Emma O’Connell graduated with a First Class Degree in English Literature and Italian Language; she has been editing professionally since 2016, and informally long before then. She has worked on a wide variety of media and genres, from her husband’s PhD thesis in High Performance Computing to children’s picture books, but her first love is fantasy. Emma enjoys reading – her favourite authors include J.R.R. Tolkien, Brandon Sanderson and Anne McCaffrey – and runs an online writing group. She does her freelancing alongside helping manage her household, which currently consists of her husband and one-year-old son.
What do you do when you’re not editing?
Aside from frantically trying to keep up with my son – who has just learned to walk this week – and catching up on the housework, I love baking, cooking, reading, singing, eating copious amounts of chocolate, watching TV shows, obsessively reading reviews/tropes of said TV shows, drinking good tea and coffee, and… oh yeah – writing! That last one tends to get the least amount of time, but I try to keep at it.
When did you first realise editing was something you wanted to do?
I’ve always been one of those annoying people who corrects other people’s grammar, but the first time I realised I might actually be good at this was when I was, ahem, writing fanfiction regularly at school. I had made a friend online who was in my fandom and lived in Australia, and she was writing a multi-chapter story. I can’t quite remember how it came about – she may have asked me to do it, or (more likely) I may have asked her if I could do it! – but I ended up becoming her ‘Beta’. This meant that she would send me each chapter of the fic before she posted it, and I would correct and comment on it. I enjoyed this far more than I had realised I would, and not just because it appeased the part of me that dies a little bit every time it sees a typo or spelling error. (If you ever want to torture me, seriously, just show me a series of business logos or names that have incorrect apostrophes in… I can feel the rage starting just thinking about it.) I realised that I loved making this fun. Rather than just correcting my friend’s mistakes, I would try and find funny ways to help her remember how to avoid them in future; rather than just fixing the grammar, I commented on the plot twists and how good her characterisation was. My friend said she actually looked forward to getting my edited chapters, which surprised and gratified me. From then on, I was hooked!
What makes you different from other editors?
I like to think it’s my tone and approach! Here’s a confession that’s a little bit hypocritical: I am TERRIBLE at receiving constructive criticism. I know, I know, it’s ridiculous, especially given how easily (and how frequently!) I dish it out. But the good thing about this flaw is that it helps me stand in the author’s shoes while I’m editing. I know how hard it is to have someone bulldoze all over your work. Writing is such a deeply personal process; most authors I know tend to pour their heart and soul into their work. To have a faceless editor butcher it without explanation and inform them that they’re wrong is actually very painful! It’s easy to dismiss that if you’re someone who views authors as clients just to make them money; that’s why I like to try to get to know my authors a bit: find out what makes them tick, what they find funny, their motivations for writing, their fears and aspirations. When I know you, I can work with you rather than against you. Editing goes from “You should correct this” to “How shall we make this better together?”. I like to make suggestions rather than give orders, give you an idea of how your audience will respond to your book, and explain my reasons for giving changes so that in future you’ll remember how to avoid common mistakes.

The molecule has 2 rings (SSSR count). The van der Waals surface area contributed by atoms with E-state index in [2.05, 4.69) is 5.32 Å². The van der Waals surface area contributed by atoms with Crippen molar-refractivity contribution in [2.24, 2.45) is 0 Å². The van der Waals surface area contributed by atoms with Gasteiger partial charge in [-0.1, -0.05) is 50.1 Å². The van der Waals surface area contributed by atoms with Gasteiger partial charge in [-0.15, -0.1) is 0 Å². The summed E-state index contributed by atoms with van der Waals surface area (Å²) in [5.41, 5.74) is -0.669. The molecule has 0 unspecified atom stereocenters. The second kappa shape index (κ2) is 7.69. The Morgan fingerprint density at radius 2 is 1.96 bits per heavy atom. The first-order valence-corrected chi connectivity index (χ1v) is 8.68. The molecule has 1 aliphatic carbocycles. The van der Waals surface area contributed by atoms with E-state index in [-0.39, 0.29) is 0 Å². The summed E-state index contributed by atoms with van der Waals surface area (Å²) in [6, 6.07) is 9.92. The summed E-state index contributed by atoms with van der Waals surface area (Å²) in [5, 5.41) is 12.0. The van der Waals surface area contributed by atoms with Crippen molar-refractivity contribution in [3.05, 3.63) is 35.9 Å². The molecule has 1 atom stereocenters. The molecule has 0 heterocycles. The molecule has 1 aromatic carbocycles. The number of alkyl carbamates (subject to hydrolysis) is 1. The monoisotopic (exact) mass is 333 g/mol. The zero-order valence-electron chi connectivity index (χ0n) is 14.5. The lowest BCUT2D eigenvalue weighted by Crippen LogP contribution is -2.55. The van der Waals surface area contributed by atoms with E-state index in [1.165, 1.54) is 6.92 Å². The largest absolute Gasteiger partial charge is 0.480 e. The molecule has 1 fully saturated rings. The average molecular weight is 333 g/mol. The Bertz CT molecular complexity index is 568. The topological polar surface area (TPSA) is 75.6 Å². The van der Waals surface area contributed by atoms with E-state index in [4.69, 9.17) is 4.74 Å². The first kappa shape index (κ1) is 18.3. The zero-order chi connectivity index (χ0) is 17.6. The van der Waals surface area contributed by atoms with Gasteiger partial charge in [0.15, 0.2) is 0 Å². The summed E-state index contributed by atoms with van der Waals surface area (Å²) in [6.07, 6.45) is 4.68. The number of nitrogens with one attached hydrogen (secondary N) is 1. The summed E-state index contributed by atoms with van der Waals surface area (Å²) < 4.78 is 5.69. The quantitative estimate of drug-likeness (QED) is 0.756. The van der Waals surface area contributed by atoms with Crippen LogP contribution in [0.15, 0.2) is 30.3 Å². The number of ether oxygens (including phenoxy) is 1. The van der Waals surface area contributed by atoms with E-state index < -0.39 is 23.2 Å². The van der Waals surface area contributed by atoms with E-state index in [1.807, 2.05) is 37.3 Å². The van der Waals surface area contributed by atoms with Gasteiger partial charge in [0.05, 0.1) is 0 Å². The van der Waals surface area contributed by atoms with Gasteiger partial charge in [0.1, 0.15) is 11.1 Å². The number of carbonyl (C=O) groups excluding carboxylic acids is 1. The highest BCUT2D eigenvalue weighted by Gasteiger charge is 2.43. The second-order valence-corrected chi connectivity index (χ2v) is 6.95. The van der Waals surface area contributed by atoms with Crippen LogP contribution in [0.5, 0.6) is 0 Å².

What are your top three tips for aspiring writers?
These are all going to sound like they’ve been ripped straight from a book of inspirational quotes, but here goes…
- Believe in yourself – don’t give in to those moments of self-doubt and fear. You are good enough, you will get there, and your writing is worth-while. You need confidence to be able to cope with the editing and publishing process, and if you don’t believe in your writing, no one else will either!
- Write what you enjoy! I’ve written much better and more interesting novel-length fanfictions than I have actual original works, because I was just enjoying myself and not overthinking the writing process. Sure, they were full of pacing issues and glaring plot holes, but people loved reading them, and so did I! If I ever write that fantasy novel that I swear is in me somewhere, I’m going to try to follow this advice.
- Read!!! If you never read any current literature, you’ll end up having no idea of what your audience appreciates and expects in a book (or even how to subvert those expectations and provide them with something new). If you write in a particular genre, read as much as you can of it. The better you know the tropes, the better you can use them skilfully.
What makes a good editor?
In my opinion, the answer to this is simple: the ability to acknowledge that you don’t know everything. I spend a lot of my time looking grammar rules up to ensure I’m right about them, to be able to explain them simply to other people, or just because I plain ol’ don’t know the answer! There’s no point being cocky about how good my English is when language is something that changes and grows every single day, and I don’t know what I don’t know – so I have to be ready to find out.